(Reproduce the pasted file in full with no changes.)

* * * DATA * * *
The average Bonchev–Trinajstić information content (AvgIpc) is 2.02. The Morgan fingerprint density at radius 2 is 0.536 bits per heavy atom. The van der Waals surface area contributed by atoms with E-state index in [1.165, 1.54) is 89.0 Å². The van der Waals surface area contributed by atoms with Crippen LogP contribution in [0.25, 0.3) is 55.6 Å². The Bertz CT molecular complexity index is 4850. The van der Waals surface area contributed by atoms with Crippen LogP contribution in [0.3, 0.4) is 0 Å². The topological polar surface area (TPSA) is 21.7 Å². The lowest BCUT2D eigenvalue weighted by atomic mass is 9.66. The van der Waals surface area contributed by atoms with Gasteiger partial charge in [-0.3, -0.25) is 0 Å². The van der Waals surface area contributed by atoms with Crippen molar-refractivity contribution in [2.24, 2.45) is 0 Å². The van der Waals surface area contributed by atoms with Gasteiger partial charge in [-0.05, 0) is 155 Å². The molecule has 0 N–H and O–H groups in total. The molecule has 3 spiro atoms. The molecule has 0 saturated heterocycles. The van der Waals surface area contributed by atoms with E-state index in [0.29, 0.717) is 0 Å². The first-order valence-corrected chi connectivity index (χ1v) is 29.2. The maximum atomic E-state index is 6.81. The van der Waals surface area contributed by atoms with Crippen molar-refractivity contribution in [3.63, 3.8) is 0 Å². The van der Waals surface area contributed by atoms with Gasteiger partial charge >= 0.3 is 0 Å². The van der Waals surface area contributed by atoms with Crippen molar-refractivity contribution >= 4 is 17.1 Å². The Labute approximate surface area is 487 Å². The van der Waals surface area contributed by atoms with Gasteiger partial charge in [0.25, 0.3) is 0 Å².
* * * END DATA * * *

The average Bonchev–Trinajstić information content (AvgIpc) is 2.02. The Morgan fingerprint density at radius 2 is 0.536 bits per heavy atom. The van der Waals surface area contributed by atoms with E-state index in [1.165, 1.54) is 89.0 Å². The van der Waals surface area contributed by atoms with Crippen LogP contribution in [0.25, 0.3) is 55.6 Å². The Bertz CT molecular complexity index is 4850. The van der Waals surface area contributed by atoms with Crippen LogP contribution in [0.3, 0.4) is 0 Å². The topological polar surface area (TPSA) is 21.7 Å². The lowest BCUT2D eigenvalue weighted by atomic mass is 9.66. The van der Waals surface area contributed by atoms with Gasteiger partial charge in [-0.3, -0.25) is 0 Å². The van der Waals surface area contributed by atoms with Crippen molar-refractivity contribution in [2.24, 2.45) is 0 Å². The van der Waals surface area contributed by atoms with Gasteiger partial charge in [-0.05, 0) is 155 Å². The molecule has 0 N–H and O–H groups in total. The molecule has 3 spiro atoms. The molecule has 0 saturated heterocycles. The van der Waals surface area contributed by atoms with E-state index in [0.29, 0.717) is 0 Å². The first-order valence-corrected chi connectivity index (χ1v) is 29.2. The maximum atomic E-state index is 6.81. The van der Waals surface area contributed by atoms with Crippen molar-refractivity contribution in [3.63, 3.8) is 0 Å². The van der Waals surface area contributed by atoms with Gasteiger partial charge >= 0.3 is 0 Å². The van der Waals surface area contributed by atoms with Crippen molar-refractivity contribution >= 4 is 17.1 Å². The Labute approximate surface area is 487 Å². The van der Waals surface area contributed by atoms with Gasteiger partial charge in [0.25, 0.3) is 0 Å².